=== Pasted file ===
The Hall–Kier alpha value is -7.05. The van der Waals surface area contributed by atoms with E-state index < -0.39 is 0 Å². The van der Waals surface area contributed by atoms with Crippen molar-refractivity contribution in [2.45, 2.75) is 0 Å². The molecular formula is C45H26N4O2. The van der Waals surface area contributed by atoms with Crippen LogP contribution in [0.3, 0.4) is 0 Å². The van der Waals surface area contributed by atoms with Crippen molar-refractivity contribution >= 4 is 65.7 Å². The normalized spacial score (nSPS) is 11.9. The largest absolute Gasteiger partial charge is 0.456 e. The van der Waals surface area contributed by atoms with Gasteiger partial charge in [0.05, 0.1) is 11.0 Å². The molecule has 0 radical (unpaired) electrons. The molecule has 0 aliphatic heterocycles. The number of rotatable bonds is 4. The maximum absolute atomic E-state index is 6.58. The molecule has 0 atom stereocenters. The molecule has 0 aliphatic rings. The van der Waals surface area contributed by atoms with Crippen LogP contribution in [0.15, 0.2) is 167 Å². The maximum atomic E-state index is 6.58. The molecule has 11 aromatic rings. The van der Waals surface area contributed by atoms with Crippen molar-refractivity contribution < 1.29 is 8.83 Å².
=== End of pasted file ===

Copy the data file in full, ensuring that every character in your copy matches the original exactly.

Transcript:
The Hall–Kier alpha value is -7.05. The van der Waals surface area contributed by atoms with E-state index < -0.39 is 0 Å². The van der Waals surface area contributed by atoms with Crippen molar-refractivity contribution in [2.45, 2.75) is 0 Å². The molecular formula is C45H26N4O2. The van der Waals surface area contributed by atoms with Crippen LogP contribution in [0.3, 0.4) is 0 Å². The van der Waals surface area contributed by atoms with Crippen molar-refractivity contribution >= 4 is 65.7 Å². The normalized spacial score (nSPS) is 11.9. The largest absolute Gasteiger partial charge is 0.456 e. The van der Waals surface area contributed by atoms with Gasteiger partial charge in [0.05, 0.1) is 11.0 Å². The molecule has 0 radical (unpaired) electrons. The molecule has 0 aliphatic heterocycles. The number of rotatable bonds is 4. The maximum absolute atomic E-state index is 6.58. The molecule has 0 atom stereocenters. The molecule has 0 aliphatic rings. The van der Waals surface area contributed by atoms with Crippen LogP contribution in [0.15, 0.2) is 167 Å². The maximum atomic E-state index is 6.58. The molecule has 11 aromatic rings. The van der Waals surface area contributed by atoms with Crippen molar-refractivity contribution < 1.29 is 8.83 Å².